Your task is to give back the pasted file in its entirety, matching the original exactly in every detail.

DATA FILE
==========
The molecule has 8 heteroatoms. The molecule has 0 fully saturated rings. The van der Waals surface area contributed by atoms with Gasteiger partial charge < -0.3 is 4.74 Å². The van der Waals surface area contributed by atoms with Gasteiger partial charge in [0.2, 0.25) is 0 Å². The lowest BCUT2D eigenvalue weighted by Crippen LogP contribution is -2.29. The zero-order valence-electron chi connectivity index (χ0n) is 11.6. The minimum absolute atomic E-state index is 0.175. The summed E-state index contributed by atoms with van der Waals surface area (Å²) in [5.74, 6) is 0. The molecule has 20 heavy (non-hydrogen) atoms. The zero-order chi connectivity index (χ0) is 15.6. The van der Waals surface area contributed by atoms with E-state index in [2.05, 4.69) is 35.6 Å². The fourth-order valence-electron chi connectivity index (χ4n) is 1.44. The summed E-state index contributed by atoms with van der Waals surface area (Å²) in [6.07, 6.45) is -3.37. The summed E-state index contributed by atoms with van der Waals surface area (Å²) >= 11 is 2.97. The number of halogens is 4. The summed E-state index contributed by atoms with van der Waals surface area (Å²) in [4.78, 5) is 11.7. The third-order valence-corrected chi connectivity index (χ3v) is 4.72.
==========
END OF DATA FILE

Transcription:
The molecule has 8 heteroatoms. The molecule has 0 fully saturated rings. The van der Waals surface area contributed by atoms with Gasteiger partial charge < -0.3 is 4.74 Å². The van der Waals surface area contributed by atoms with Gasteiger partial charge in [0.2, 0.25) is 0 Å². The lowest BCUT2D eigenvalue weighted by Crippen LogP contribution is -2.29. The zero-order valence-electron chi connectivity index (χ0n) is 11.6. The minimum absolute atomic E-state index is 0.175. The summed E-state index contributed by atoms with van der Waals surface area (Å²) in [5.74, 6) is 0. The molecule has 20 heavy (non-hydrogen) atoms. The zero-order chi connectivity index (χ0) is 15.6. The van der Waals surface area contributed by atoms with E-state index in [2.05, 4.69) is 35.6 Å². The fourth-order valence-electron chi connectivity index (χ4n) is 1.44. The summed E-state index contributed by atoms with van der Waals surface area (Å²) in [6.07, 6.45) is -3.37. The summed E-state index contributed by atoms with van der Waals surface area (Å²) >= 11 is 2.97. The number of halogens is 4. The summed E-state index contributed by atoms with van der Waals surface area (Å²) in [4.78, 5) is 11.7. The third-order valence-corrected chi connectivity index (χ3v) is 4.72.